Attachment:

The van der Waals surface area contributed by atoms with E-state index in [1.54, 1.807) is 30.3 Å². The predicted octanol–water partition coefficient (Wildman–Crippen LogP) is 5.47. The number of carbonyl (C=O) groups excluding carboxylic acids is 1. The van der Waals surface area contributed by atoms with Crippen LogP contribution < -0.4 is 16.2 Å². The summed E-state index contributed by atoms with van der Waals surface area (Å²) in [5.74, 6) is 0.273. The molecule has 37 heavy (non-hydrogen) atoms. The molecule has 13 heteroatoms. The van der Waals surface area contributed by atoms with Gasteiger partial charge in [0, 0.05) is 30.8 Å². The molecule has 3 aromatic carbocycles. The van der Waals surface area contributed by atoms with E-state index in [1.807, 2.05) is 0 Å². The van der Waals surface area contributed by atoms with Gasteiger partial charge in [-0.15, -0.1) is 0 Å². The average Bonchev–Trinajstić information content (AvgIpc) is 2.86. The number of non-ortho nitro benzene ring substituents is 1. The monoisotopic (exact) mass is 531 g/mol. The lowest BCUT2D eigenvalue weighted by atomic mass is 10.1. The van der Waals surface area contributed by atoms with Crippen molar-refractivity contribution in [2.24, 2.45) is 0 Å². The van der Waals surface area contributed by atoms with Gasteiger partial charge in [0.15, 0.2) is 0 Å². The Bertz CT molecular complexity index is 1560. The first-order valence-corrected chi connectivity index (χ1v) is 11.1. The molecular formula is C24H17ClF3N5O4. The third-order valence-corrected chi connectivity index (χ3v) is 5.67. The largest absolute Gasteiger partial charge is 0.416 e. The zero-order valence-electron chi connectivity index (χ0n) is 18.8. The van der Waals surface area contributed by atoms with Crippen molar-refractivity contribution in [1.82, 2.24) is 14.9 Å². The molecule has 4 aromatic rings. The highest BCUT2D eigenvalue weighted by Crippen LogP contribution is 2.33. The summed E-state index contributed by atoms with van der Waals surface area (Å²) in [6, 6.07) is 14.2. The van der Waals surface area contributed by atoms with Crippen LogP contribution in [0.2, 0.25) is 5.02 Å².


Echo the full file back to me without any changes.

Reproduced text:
The van der Waals surface area contributed by atoms with E-state index in [1.54, 1.807) is 30.3 Å². The predicted octanol–water partition coefficient (Wildman–Crippen LogP) is 5.47. The number of carbonyl (C=O) groups excluding carboxylic acids is 1. The van der Waals surface area contributed by atoms with Crippen LogP contribution < -0.4 is 16.2 Å². The summed E-state index contributed by atoms with van der Waals surface area (Å²) in [5.74, 6) is 0.273. The molecule has 37 heavy (non-hydrogen) atoms. The molecule has 13 heteroatoms. The van der Waals surface area contributed by atoms with Gasteiger partial charge in [0, 0.05) is 30.8 Å². The molecule has 3 aromatic carbocycles. The van der Waals surface area contributed by atoms with E-state index in [1.807, 2.05) is 0 Å². The van der Waals surface area contributed by atoms with Gasteiger partial charge in [-0.15, -0.1) is 0 Å². The average Bonchev–Trinajstić information content (AvgIpc) is 2.86. The number of non-ortho nitro benzene ring substituents is 1. The monoisotopic (exact) mass is 531 g/mol. The lowest BCUT2D eigenvalue weighted by atomic mass is 10.1. The van der Waals surface area contributed by atoms with Crippen molar-refractivity contribution in [2.24, 2.45) is 0 Å². The van der Waals surface area contributed by atoms with Gasteiger partial charge in [0.15, 0.2) is 0 Å². The Bertz CT molecular complexity index is 1560. The first-order valence-corrected chi connectivity index (χ1v) is 11.1. The molecular formula is C24H17ClF3N5O4. The third-order valence-corrected chi connectivity index (χ3v) is 5.67. The largest absolute Gasteiger partial charge is 0.416 e. The zero-order valence-electron chi connectivity index (χ0n) is 18.8. The van der Waals surface area contributed by atoms with Crippen molar-refractivity contribution in [1.82, 2.24) is 14.9 Å². The molecule has 4 aromatic rings. The highest BCUT2D eigenvalue weighted by Crippen LogP contribution is 2.33. The summed E-state index contributed by atoms with van der Waals surface area (Å²) in [6, 6.07) is 14.2. The van der Waals surface area contributed by atoms with Crippen LogP contribution in [0.2, 0.25) is 5.02 Å².